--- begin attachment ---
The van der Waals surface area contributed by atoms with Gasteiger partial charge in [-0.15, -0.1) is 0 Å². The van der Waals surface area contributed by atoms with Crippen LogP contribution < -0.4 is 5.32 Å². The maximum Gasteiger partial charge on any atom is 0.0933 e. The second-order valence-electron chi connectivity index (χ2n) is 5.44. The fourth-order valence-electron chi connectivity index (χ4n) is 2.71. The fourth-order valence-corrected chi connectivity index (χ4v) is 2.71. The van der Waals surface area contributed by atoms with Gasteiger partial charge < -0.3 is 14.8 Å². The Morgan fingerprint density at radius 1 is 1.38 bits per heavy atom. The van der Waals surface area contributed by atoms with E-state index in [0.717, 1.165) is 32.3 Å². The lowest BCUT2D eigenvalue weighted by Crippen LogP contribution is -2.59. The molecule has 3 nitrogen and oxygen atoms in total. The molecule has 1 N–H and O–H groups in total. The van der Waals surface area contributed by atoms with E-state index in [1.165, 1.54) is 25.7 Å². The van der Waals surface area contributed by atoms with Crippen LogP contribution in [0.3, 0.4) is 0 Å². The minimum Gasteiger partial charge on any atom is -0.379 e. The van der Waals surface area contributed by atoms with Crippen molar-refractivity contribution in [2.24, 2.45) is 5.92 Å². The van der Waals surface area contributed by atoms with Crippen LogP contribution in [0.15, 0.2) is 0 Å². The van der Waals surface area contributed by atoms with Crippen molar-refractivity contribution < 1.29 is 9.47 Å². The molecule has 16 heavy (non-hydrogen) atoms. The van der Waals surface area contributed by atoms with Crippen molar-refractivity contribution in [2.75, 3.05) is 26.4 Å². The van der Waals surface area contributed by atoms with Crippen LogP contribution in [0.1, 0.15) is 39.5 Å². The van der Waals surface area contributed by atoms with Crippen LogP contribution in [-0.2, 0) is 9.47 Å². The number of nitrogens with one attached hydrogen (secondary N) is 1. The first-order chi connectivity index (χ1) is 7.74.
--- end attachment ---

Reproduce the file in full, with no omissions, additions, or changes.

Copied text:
The van der Waals surface area contributed by atoms with Gasteiger partial charge in [-0.15, -0.1) is 0 Å². The van der Waals surface area contributed by atoms with Crippen LogP contribution < -0.4 is 5.32 Å². The maximum Gasteiger partial charge on any atom is 0.0933 e. The second-order valence-electron chi connectivity index (χ2n) is 5.44. The fourth-order valence-electron chi connectivity index (χ4n) is 2.71. The fourth-order valence-corrected chi connectivity index (χ4v) is 2.71. The van der Waals surface area contributed by atoms with Gasteiger partial charge < -0.3 is 14.8 Å². The Morgan fingerprint density at radius 1 is 1.38 bits per heavy atom. The van der Waals surface area contributed by atoms with E-state index in [0.717, 1.165) is 32.3 Å². The lowest BCUT2D eigenvalue weighted by Crippen LogP contribution is -2.59. The molecule has 3 nitrogen and oxygen atoms in total. The molecule has 1 N–H and O–H groups in total. The van der Waals surface area contributed by atoms with E-state index in [1.165, 1.54) is 25.7 Å². The van der Waals surface area contributed by atoms with Crippen LogP contribution in [0.3, 0.4) is 0 Å². The minimum Gasteiger partial charge on any atom is -0.379 e. The van der Waals surface area contributed by atoms with Crippen molar-refractivity contribution in [2.24, 2.45) is 5.92 Å². The van der Waals surface area contributed by atoms with Crippen LogP contribution in [0.15, 0.2) is 0 Å². The van der Waals surface area contributed by atoms with Crippen molar-refractivity contribution < 1.29 is 9.47 Å². The molecule has 16 heavy (non-hydrogen) atoms. The van der Waals surface area contributed by atoms with Crippen molar-refractivity contribution in [2.75, 3.05) is 26.4 Å². The van der Waals surface area contributed by atoms with Crippen LogP contribution in [0.1, 0.15) is 39.5 Å². The van der Waals surface area contributed by atoms with Crippen LogP contribution in [-0.2, 0) is 9.47 Å². The number of nitrogens with one attached hydrogen (secondary N) is 1. The first-order chi connectivity index (χ1) is 7.74.